We argue that God is male because the Bible uses male pronouns.  Who chose those pronouns?  During which translation did they appear?  Is it not more realistic to say that God is too big and too complex to be either exclusively male or female?  If not, I’m wondering how we women can claim to be made in His image (as we church folk are taught).  Isn’t God big enough to either create the universe in six days OR set things in motion that created the universe over millions of years?  Why must those who wonder be seen as lost and lacking faith?

So today I sit here with several beloved souls on my mind.  Beloved people who have been damaged by the church.  Beloved people who are struggling to find faith in something to trust again.  Beloved people who are hurting as the ground shifts beneath them.

No, this is not the handiwork of an evil enemy preying on their minds.  It is the direct result of being treated as inferior for being divorced.  It is the direct result of being taught to use your talents for God, but only if we approve of your methods and opinions.  It is the direct result of  the anti-LGBT post by the loving Christian being read by the gay teen.  It is the direct result of the horrific abortion images posted by pro-life Christians being seen by a woman who had made that painful decision in their youth.  It is the direct result of famous church leaders stubbornly defending a morally bankrupt presidential administration while atheists shake their head in disbelief.   It is the direct result of Christian’s refusal to honestly examine their beliefs, motives, and behaviors.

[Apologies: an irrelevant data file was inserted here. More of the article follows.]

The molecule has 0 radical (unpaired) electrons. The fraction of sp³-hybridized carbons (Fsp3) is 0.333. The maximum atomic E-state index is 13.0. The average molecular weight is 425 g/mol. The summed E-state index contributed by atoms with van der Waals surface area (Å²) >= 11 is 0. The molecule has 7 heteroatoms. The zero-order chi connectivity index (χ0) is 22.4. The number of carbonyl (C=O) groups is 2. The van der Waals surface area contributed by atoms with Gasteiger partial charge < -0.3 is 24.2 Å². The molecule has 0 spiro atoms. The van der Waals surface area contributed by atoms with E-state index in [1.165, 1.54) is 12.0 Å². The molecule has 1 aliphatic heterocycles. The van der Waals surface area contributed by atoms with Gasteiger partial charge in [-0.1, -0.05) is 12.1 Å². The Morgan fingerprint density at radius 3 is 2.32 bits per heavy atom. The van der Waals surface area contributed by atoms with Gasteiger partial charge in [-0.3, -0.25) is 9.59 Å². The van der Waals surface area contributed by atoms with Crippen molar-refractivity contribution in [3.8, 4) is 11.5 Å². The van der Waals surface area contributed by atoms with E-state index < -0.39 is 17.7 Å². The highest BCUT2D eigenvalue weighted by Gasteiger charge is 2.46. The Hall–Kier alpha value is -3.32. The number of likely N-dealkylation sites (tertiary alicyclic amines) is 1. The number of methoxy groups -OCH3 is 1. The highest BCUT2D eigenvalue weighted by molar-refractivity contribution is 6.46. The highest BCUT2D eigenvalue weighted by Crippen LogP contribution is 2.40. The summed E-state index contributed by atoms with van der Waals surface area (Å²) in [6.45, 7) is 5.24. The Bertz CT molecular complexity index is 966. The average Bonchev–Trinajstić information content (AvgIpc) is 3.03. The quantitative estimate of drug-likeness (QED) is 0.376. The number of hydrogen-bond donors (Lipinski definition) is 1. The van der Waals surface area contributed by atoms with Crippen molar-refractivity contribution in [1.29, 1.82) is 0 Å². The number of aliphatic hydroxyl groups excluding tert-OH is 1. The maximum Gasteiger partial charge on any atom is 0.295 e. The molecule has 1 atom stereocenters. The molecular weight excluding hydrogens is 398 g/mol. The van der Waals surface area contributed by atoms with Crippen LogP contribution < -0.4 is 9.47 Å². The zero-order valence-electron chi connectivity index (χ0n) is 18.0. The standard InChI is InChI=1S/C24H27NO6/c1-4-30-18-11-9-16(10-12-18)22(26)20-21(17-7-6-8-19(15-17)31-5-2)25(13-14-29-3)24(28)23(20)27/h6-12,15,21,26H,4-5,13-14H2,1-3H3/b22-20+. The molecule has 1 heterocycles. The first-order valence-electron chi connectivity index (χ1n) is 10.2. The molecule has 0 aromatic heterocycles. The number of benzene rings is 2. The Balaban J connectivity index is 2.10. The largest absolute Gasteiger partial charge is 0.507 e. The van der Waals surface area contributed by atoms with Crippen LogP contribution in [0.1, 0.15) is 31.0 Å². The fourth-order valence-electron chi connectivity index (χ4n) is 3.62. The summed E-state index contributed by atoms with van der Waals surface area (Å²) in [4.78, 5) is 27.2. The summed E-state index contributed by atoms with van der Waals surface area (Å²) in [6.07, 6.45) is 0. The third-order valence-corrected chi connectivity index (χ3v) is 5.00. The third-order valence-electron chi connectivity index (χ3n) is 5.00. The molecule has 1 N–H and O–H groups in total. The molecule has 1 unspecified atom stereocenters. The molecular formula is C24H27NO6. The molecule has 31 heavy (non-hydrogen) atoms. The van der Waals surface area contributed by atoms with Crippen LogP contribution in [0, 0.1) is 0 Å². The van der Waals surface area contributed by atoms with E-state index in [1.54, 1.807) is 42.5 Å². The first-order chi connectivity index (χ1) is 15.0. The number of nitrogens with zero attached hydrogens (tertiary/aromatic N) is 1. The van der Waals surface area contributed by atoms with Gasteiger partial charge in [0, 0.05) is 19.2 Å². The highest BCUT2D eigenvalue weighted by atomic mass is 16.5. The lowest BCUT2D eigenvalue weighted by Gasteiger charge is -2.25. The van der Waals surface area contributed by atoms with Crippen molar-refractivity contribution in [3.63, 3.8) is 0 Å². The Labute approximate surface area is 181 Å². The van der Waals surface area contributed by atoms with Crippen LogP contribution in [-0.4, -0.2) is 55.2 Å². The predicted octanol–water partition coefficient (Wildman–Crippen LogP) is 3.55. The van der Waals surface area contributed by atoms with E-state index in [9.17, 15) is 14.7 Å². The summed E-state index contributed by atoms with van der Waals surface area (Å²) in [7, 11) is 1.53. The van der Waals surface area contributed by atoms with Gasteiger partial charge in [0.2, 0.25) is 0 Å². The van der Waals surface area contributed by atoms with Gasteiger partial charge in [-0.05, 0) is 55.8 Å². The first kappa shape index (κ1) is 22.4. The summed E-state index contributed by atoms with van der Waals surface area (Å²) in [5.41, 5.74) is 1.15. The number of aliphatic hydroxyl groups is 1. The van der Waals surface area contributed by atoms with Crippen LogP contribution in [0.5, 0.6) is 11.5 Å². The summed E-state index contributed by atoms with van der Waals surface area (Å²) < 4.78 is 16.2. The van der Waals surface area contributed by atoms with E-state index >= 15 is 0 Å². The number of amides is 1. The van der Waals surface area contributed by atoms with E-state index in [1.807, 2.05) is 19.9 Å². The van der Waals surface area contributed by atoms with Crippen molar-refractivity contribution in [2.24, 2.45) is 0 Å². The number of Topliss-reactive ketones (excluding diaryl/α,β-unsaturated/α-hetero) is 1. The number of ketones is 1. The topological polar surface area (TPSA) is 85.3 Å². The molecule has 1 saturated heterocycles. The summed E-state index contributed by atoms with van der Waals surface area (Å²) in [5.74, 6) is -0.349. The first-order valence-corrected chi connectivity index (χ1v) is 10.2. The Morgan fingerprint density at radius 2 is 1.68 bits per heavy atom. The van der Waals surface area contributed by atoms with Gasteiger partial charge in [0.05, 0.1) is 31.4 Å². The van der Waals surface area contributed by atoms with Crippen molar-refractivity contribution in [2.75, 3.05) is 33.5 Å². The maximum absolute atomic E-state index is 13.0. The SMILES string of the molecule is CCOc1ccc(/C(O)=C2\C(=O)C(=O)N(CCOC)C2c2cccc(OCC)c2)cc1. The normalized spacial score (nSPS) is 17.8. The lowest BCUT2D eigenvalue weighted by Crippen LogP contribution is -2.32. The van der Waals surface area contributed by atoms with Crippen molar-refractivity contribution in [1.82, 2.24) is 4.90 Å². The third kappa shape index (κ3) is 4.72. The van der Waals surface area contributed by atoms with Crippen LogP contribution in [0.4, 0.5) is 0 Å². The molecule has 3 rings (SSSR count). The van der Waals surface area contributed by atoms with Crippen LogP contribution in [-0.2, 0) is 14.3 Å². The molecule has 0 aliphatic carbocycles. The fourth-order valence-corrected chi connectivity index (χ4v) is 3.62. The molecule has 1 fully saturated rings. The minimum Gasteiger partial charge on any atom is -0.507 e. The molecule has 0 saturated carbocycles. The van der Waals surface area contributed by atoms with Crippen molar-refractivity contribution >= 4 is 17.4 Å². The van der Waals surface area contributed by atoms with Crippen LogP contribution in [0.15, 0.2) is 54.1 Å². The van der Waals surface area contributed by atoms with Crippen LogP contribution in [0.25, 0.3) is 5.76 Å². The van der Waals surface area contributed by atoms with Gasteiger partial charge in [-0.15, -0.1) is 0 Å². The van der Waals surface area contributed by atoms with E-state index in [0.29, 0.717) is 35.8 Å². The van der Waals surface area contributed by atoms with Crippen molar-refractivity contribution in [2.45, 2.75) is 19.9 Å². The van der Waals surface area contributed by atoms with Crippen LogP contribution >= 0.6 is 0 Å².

We, the church, are our own worst enemy.  And until we realize that and work toward repairing our self-inflicted wounds we will continue to be less and less and less vital in our communities.